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Government officials and cultural groups in Quebec have been banging the drum for much of the past year for the imposition of digital sales taxes on services such as Netflix. The debate is often framed around the notion that Netflix and other internet companies should be collecting sales tax like any other service provider. Supporters argue that other countries have begun to levy sales taxes on digital services and Canada should do the same.

The federal government has sent mixed signals to date, with Prime Minister Justin Trudeau rejecting new taxes on the grounds that Canadians “pay enough for the internet,” Canadian Heritage Minister Mélanie Joly seemingly keeping the door open to new taxes and Finance Minister Bill Morneau committing to studying the issue while international standards develop.

Without a firm federal commitment, last week the Quebec government decided to go it alone, unveiling plans to require out-of-province and foreign companies to collect and remit sales taxes on digital services starting in 2019. The province anticipates collecting approximately $30-million a year in revenues from out-of-country digital sales, a relatively small amount in a province that generates approximately $17-billion in sales tax revenues annually.

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The Quebec government admits that the current situation already allows for collection of digital sales tax, albeit with poor results. Consumers can self-report the applicable, uncollected sales taxes for online goods and services with their annual tax filing but few bother to do so. Moreover, characterizing digital sales taxes as a “tax on Netflix” is misleading, since consumers – not companies – pay sales taxes. Companies such as Netflix merely act as intermediaries, collecting the tax and then remitting it to the government.

Yet, despite assurances that digital sales taxes are relatively easy to implement, the Quebec plan demonstrates the complexity associated with requiring thousands of online companies around the world to implement dozens or even hundreds of new tax requirements.

The government plans to establish a lightweight registration system for foreign companies to ease the administrative burden associated with signing up for provincial sales tax collection. But while the basic framework is relatively straightforward, enforcement will present an enormous challenge as tax authorities try to persuade online businesses with no presence in the province to register, collect and remit the applicable sales tax. The government says it will work with businesses to assist with compliance in the first year, but thereafter “the penalties provided for in the existing tax legislation will be imposed on non-resident suppliers that have not complied with the new obligations.”

For some businesses, the cost of compliance with the provincial requirements will far exceed the actual tax payments. Without a global standard, the Quebec government has arbitrarily set the threshold for sales tax registration and collection at $30,000 in provincial revenues. That is low compared to many other countries that have adopted digital taxes: the Japanese threshold is over $120,000, the Saudi Arabian threshold is over $340,000, the Swiss threshold is over $135,000 and the New Zealand threshold is over $55,000.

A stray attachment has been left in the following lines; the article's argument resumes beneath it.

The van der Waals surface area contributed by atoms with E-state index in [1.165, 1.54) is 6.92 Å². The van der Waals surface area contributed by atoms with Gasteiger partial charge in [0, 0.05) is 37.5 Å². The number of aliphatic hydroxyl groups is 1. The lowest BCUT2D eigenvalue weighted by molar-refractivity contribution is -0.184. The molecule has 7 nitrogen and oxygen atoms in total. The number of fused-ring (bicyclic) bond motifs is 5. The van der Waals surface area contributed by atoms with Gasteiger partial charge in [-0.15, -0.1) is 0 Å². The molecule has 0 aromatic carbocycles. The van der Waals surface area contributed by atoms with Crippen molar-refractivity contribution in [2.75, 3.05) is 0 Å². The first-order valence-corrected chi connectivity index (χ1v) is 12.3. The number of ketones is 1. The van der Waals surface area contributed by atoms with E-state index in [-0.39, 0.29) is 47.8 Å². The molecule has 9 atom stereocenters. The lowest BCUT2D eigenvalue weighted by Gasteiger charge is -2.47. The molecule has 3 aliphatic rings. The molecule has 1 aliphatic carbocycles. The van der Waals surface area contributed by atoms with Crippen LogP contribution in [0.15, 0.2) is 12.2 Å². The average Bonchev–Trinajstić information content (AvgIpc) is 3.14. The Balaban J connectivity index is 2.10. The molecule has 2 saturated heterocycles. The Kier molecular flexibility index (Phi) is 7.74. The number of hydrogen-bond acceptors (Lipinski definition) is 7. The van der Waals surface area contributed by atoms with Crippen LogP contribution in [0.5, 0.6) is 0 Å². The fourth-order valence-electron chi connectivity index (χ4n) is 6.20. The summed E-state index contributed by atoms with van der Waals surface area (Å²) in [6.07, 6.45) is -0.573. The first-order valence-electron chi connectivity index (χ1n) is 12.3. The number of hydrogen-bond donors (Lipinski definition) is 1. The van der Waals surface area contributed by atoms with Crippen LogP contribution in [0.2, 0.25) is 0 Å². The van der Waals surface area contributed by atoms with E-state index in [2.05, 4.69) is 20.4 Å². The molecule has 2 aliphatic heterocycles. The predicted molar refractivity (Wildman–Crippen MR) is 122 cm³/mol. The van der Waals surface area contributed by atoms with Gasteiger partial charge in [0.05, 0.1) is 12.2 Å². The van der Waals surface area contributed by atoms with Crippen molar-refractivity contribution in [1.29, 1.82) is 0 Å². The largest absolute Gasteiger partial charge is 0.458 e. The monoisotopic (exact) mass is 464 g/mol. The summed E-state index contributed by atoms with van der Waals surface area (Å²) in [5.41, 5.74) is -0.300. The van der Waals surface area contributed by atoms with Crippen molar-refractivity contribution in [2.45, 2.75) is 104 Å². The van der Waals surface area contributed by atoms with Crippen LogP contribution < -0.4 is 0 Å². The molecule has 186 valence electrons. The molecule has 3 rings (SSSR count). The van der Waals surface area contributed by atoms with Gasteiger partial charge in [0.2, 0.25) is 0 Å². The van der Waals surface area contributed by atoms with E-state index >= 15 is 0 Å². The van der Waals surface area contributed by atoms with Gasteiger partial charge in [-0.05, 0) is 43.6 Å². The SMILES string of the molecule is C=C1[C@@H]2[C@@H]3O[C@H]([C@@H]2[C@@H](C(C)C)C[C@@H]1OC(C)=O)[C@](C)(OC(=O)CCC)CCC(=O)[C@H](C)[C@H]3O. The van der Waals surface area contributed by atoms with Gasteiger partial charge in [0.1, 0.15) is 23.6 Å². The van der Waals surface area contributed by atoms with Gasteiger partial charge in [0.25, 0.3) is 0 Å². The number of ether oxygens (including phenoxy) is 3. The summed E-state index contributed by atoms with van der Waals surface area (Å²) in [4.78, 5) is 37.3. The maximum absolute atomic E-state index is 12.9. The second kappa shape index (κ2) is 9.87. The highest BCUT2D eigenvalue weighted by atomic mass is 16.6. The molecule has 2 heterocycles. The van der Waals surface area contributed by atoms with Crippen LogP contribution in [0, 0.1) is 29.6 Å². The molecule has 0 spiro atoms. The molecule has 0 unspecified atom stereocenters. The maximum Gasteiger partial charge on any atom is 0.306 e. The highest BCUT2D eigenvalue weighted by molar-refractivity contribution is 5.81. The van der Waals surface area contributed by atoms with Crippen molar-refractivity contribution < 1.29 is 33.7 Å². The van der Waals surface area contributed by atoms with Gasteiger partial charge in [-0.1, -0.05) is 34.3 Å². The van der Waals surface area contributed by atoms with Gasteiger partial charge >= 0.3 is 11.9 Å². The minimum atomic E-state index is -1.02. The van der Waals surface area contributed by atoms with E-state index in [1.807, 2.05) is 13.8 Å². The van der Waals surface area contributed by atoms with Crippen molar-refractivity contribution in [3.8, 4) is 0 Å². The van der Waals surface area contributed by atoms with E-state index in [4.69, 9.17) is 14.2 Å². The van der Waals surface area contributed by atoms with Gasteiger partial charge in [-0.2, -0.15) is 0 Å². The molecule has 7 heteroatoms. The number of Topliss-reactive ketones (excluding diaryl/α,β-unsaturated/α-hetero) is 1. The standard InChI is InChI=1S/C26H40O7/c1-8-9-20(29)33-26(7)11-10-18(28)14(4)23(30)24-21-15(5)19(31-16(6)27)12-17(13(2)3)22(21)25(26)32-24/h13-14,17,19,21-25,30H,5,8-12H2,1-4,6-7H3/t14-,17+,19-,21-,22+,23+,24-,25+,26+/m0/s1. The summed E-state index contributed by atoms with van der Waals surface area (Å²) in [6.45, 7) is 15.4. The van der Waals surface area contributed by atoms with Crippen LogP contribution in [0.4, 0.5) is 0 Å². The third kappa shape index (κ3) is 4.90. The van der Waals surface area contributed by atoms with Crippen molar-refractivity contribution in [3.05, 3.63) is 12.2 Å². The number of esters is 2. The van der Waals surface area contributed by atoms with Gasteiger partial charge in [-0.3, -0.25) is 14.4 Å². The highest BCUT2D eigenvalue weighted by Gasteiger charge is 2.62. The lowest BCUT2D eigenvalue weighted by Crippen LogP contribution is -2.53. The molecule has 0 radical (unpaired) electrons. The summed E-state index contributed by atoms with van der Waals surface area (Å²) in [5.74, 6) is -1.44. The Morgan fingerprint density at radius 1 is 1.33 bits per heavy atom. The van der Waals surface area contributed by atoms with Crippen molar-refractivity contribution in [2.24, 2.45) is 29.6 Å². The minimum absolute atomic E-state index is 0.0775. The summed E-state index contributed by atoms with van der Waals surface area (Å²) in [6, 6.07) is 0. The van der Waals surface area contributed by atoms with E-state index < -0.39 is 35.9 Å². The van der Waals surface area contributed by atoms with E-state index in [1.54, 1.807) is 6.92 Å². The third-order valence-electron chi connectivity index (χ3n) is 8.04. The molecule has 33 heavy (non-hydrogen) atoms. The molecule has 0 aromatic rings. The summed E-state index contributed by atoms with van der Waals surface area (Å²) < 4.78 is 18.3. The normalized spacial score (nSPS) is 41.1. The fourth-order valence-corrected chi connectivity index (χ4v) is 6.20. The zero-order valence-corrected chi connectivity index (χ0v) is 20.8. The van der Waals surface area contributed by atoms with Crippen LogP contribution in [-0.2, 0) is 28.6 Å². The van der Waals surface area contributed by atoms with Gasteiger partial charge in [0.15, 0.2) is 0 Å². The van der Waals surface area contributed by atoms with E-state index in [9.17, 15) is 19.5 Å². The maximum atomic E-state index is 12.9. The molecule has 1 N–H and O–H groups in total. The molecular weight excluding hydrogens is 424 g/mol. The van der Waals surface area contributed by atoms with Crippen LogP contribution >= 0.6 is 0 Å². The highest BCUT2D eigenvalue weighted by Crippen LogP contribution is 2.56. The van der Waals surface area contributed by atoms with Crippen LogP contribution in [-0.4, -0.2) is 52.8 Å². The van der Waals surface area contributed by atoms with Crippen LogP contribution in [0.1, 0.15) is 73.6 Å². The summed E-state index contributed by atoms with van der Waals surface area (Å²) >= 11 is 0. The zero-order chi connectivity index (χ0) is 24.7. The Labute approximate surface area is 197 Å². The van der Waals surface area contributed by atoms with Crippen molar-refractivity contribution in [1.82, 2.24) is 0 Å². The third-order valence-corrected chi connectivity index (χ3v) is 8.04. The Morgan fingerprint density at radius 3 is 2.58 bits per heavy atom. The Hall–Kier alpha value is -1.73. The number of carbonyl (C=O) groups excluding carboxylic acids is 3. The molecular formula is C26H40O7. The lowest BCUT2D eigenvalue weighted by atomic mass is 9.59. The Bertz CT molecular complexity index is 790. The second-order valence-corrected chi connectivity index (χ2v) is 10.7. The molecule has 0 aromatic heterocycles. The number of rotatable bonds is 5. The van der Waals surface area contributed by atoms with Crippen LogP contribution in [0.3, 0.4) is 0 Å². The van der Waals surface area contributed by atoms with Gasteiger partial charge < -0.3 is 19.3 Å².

Many businesses may also have to rework their customer relationships in order to collect increased personal information. For example, some digital services may not currently gather detailed geographic information on their subscribers, but the Quebec tax rules will effectively mandate the collection and use of location-based information.

With a 9.75-per-cent tax rate, the low threshold sets the bar at less than $3,000 in annual sales taxes for some businesses, meaning compliance costs alone could easily exceed the tax revenues and cause some companies to rethink providing service in the province. That points to at least one tax trade-off: the benefits of increased tax revenues set off against decreased consumer choice as some businesses exit the Quebec market.

The enforcement challenges extend to consumers, some of whom may try to avoid paying provincial sales taxes by claiming residency elsewhere. The government has already identified measured to target sales tax evaders, with penalties of $100, or 50 per cent of the applicable sales tax. In order to identify instances of sales tax evasion, the government says it will collect customer information from out-of-country operators such as Netflix, though it is unclear how it plans to compel those companies to hand over subscriber lists or other relevant data.

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As governments race to catch up to the growth of e-commerce, there has long been a seeming inevitability to the imposition of digital sales tax. However, Quebec’s decision to move ahead without a clear international standard and federal government participation demonstrates that for the moment shifting sales tax to a global internet environment remains easier said than done.

Michael Geist holds the Canada Research Chair in Internet and E-commerce Law at the University of Ottawa, Faculty of Law. He can be reached at mgeist@uottawa.ca or online at www.michaelgeist.ca.

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